The following blog post was written by my good friend and editor of Afibbers.org, Shannon Dickson. This is a long post but if you’re considering an ablation to treat your atrial fibrillation, or if you’ve had an unsuccessful ablation, you must read this post! Without further ado, I’ll let Shannon take it from here…
As Travis as noted throughout his blog, we tell all our readers at Afibbers.org forum to expect two procedures with a true expert ablationist who does almost nothing else but AFIB/Flutter ablations in their careers.
As a rule of thumb, when looking for the most experienced possible EP to be in charge of your hearts care, the active afibber is better off choosing an EP whose main focus is AFIB ablation and preferably whose caseload includes a large percentage of persistent and long standing persistent AFIB (LSPAF) cases with a successful track record of excellence in these most challenging classes of patients.
The majority of EPs in the typical towns, cities and regions of the US doing AFIB ablations focus primarily on an anatomical-only ablation protocol in which they basically know exactly what they are going to limit a given patient’s ablation to before they ever meet you or review your records. Most EPs are trained to do the basic PVI-only (pulmonary-vein isolation)-only ablation.
Such PVI-only anatomical ‘ablationists’ will typically only offer an ablation to those patients that have the best odds of success with this more basic and limited ablation procedure. As such, the majority of such typical AFIB ablation EPs try to screen their caseloads so as not to include too many cases with advanced paroxysmal up to, and including, persistent and LSPAF cases that are progressively less likely to be successful with an anatomical PVI-only approach.
During a PVI-only ablation, the EP will encircle your four pulmonary veins with one or two circular lesions, either a segmental PVI or wide antral PVAI approach and using typically radio frequency (RF) or Cryo-balloon catheter systems. After confirming acute by-directional block in all four veins, most ablation EPs who usually also offer a wide array of other EP procedures in addition to occasional AFIB ablations they perform in their overall practice, will end the PVI-only ablation procedure after completing anatomical PVI and confirming bi-directional block.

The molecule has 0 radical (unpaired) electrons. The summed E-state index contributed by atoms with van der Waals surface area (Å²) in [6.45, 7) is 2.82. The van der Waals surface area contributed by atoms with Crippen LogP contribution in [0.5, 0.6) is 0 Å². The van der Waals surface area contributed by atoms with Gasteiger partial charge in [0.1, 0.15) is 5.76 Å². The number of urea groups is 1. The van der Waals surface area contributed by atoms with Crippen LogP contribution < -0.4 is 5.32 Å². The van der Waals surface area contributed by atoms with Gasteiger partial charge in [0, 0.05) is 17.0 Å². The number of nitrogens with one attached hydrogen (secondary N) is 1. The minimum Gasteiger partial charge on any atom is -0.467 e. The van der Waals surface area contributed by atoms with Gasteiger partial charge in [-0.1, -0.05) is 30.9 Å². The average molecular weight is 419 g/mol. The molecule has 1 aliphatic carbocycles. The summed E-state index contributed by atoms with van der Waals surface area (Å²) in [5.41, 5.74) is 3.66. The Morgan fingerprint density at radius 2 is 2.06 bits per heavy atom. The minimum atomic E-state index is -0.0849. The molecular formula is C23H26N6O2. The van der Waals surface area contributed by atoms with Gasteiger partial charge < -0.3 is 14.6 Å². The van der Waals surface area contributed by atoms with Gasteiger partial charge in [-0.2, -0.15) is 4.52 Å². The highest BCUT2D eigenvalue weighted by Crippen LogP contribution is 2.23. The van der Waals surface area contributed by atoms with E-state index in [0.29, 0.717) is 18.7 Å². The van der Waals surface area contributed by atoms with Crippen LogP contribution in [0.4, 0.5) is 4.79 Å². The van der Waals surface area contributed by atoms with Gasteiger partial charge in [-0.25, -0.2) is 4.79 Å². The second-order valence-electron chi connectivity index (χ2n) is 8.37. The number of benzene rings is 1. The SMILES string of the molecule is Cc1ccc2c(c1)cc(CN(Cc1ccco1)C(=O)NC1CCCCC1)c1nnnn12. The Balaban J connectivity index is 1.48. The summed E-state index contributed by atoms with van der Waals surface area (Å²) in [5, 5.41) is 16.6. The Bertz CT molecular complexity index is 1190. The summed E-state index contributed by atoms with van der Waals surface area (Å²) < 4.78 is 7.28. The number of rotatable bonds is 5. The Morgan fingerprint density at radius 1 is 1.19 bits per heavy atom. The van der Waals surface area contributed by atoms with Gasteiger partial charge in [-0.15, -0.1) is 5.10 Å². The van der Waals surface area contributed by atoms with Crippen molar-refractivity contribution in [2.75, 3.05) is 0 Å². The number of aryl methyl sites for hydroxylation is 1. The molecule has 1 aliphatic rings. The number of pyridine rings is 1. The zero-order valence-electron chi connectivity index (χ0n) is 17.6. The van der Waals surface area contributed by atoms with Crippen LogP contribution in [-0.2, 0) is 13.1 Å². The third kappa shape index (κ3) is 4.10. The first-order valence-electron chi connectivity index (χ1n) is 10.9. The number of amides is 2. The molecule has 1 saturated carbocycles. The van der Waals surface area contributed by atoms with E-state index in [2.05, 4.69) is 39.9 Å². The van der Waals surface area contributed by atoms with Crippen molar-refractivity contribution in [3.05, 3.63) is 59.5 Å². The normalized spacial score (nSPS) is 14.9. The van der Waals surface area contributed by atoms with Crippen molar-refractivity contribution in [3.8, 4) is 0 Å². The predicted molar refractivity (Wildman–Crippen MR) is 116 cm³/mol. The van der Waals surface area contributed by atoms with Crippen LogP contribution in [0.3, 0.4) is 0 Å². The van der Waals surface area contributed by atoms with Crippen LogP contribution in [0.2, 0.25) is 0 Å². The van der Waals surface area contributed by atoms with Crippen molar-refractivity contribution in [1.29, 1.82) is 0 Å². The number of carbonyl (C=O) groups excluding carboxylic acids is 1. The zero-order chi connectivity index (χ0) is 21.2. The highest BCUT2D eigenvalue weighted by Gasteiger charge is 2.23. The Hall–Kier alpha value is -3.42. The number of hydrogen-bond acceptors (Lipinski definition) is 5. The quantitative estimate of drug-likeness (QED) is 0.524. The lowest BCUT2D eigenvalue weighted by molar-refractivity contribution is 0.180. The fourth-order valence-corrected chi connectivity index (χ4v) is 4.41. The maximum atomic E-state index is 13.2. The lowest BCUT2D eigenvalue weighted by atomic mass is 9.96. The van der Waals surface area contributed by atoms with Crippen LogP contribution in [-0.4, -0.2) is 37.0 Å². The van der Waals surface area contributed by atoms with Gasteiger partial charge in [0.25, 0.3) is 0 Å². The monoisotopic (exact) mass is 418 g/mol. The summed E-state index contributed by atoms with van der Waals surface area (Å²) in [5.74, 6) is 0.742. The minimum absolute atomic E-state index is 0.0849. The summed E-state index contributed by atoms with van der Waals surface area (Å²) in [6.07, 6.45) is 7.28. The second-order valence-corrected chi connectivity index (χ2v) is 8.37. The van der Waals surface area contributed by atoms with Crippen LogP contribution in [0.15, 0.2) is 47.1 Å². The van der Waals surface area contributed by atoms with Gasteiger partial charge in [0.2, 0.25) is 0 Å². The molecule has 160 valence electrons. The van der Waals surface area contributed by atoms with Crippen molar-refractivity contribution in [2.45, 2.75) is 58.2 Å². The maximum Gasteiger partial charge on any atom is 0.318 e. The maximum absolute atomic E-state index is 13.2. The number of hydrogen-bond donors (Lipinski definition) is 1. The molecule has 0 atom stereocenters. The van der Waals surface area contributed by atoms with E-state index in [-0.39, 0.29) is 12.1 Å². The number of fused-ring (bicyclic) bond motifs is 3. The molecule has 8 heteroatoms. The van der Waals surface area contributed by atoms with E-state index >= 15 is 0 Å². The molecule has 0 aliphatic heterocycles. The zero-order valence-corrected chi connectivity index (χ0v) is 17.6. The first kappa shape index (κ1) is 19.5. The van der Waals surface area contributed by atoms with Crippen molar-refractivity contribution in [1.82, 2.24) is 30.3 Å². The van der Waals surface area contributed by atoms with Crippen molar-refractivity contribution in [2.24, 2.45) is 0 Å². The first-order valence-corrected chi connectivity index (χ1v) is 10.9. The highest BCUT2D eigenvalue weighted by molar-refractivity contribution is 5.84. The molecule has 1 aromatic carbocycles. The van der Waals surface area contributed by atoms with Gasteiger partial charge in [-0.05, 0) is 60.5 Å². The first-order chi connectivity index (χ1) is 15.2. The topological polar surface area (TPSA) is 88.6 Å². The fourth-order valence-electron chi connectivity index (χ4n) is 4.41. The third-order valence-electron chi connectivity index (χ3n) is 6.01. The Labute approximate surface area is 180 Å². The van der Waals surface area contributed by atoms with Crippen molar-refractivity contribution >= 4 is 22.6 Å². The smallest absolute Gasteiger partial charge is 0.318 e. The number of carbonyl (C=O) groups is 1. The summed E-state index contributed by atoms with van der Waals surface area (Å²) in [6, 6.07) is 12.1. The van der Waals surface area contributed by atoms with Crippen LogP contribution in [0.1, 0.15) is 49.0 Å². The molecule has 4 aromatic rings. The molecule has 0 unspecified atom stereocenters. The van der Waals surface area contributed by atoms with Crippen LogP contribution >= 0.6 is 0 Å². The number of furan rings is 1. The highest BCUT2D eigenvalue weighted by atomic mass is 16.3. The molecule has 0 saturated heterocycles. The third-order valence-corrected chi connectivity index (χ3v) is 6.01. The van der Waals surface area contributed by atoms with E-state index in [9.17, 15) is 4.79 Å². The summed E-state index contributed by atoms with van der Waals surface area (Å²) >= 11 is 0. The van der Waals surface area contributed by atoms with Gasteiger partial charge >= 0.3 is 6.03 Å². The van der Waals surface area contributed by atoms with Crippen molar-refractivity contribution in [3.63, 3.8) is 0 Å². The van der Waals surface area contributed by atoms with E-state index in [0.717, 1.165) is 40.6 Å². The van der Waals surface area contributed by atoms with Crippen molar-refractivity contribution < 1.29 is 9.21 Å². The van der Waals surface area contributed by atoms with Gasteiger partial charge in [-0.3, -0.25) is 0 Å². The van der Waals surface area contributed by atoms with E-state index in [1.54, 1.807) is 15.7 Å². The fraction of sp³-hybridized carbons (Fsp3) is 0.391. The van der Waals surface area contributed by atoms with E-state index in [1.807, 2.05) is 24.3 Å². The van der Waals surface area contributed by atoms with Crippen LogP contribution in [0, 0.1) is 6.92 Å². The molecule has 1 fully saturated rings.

Only more advanced ablationists typically even perform extensive real-time electrophysiology sleuthing in looking for ‘Non-PV’ triggers as part of their AFIB ablation protocol. Non-PV triggers are those real-time detected trigger sources that extend beyond the anatomical PVI-only protocol. To be sure, a PVI-only protocol can indeed work well with early to middle stage paroxysmal AFIB, particularly for those who do not have longer episodes exceeding 20 hours and who have not had slowly progressive AFIB for 5 or more years, as a broad general rule of thumb, with exceptions.
Keep in mind that even in early stage paroxysmal AFIB, generally under 5 year’s duration and with less frequent and shorter episodes, preferably episodes under 10 hours and not exceeding 20 hours duration, the same general rule applies that one should be prepared for two procedures total and be happy as a clam if it all gets done in one shot for the long term as will most often be the case with an experienced operator and more basic level of paroxysmal AFIB.
But the real key here in minimizing the ultimate amount of ablation work needed inside your own heart to achieve durable freedom from all atrial arrhythmia, is our strong advice that each smart afibber be discriminating in who they choose to be in charge of their own ‘expert ablation process.’ There is a big difference in choosing an EP who does only anatomical PVI-only ablations, especially when such a physician more or less dabbles in AFIB ablations doing them only occasionally as an adjunct to performing the full array of general EP procedures during any given month in their own practices.